As we close out 2022, we at DevOps.com wanted to highlight the most popular articles of the year. Following is the latest in our series of the Best of 2022.
Welcome to The Long View—where we peruse the news and strip it to the essentials. Let’s work out what really matters.
This week, something a bit different: I’m devoting my entire column to Agile and Scrum. They’re increasingly getting a bad reputation, being associated with the worst aspects of toxic workplace culture: Sexism, racism, burnout, micromanagement.
Analysis: Bad workers blame their tools
Pack up your Post-Its? Skip your Stories? As always, the truth is more nuanced: Agile methods aren’t always the best tools for the job. And when they are, Agile/Scrum require strong, skilled leadership.
What’s the story? Let’s start with Ass. Prof. Miriam Posner’s recent critique—“Agile and the Long Crisis of Software”:
“Exercises in surveillance”
There are distinct limits to the kinds of creativity workers feel authorized to exercise under Agile. … Developers often don’t get to weigh in on the bigger questions. [And] those bigger questions have taken on greater importance and urgency.
Agile might have played a role in creating a work culture that is increasingly revealed to be toxic for women, people of color, and members of gender minority groups. … The authors of the Agile Manifesto were … white men who [had] not spent much time in workplaces where they composed the minority. … Eliminating bureaucracy, hierarchy, and documentation feels great, until you’re the person who needs rules for protection.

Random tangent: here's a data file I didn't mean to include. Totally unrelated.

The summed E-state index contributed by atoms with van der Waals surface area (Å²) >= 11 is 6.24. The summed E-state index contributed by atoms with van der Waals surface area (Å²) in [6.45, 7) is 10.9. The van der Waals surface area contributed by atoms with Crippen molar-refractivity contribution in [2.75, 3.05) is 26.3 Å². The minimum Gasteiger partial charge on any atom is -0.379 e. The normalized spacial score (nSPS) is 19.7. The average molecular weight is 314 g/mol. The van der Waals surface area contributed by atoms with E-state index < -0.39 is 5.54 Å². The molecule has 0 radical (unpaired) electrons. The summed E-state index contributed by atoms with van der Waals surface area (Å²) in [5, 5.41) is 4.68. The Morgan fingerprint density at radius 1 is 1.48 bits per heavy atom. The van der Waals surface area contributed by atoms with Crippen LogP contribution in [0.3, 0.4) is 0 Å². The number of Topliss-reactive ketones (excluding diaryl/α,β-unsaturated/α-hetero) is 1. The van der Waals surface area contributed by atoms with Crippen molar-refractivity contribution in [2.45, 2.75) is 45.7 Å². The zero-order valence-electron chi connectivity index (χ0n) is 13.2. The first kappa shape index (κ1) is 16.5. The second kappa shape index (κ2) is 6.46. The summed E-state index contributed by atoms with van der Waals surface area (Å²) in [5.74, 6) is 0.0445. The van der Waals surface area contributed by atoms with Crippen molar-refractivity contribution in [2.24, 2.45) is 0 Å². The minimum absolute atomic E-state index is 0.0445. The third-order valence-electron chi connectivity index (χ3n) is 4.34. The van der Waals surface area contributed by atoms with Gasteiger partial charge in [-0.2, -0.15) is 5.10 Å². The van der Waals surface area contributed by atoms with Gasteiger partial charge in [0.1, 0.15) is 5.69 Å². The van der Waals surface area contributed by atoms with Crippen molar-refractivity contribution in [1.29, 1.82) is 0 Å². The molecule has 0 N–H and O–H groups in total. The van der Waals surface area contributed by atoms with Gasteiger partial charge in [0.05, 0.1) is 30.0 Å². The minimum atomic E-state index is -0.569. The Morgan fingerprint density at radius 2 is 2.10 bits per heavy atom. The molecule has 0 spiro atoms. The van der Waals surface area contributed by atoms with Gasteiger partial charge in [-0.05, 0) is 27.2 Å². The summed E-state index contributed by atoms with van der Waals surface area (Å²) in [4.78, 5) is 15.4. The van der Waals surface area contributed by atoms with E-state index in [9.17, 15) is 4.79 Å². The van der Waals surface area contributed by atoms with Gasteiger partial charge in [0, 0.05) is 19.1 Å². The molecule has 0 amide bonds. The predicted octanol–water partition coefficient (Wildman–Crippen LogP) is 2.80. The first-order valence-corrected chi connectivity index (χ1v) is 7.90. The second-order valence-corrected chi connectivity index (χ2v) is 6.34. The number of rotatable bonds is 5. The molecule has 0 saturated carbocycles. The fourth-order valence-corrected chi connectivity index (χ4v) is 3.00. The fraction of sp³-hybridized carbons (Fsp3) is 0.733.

The Agile Manifesto paints an alluring picture. … The problem is, it’s almost always implemented in workplaces devoted to the bottom line, not to workers’ well-being, [such] as when a project manager is caught between a promise to a client and the developers’ own priorities. … Moreover, daily standups … have become, for some workers, exercises in surveillance [with] pressure for every worker to justify their worth.
All of which generated strong opinions, such as this from Xophmeister:
“Building complex software is a social problem”
This is a great summary about how I feel about “Agile”: It’s patronising and anxiety inducing. The degree of which is a function of the technical and social abilities of … the PM, Scrum Master, whatever. … Leaders with strong technical chops and high emotional intelligence exist, but are rare.
Similarly, this is why I don’t believe that a fully egalitarian group of engineers would work, either: … Inevitably, a de facto leader will emerge. In my experience, often the loudest, rather than the most effective. Building complex software is a social problem more than a technical one.
And this, by Kokuyo:
I am quitting my current job as a private cloud engineer for a cloud provider because they thought it was a good idea to make us work “Agile.” Sure, we are only plannable for 40-60% of our workweek but the problem is … planning even 40% is quite hard when daily business interrupts just about any plan you have.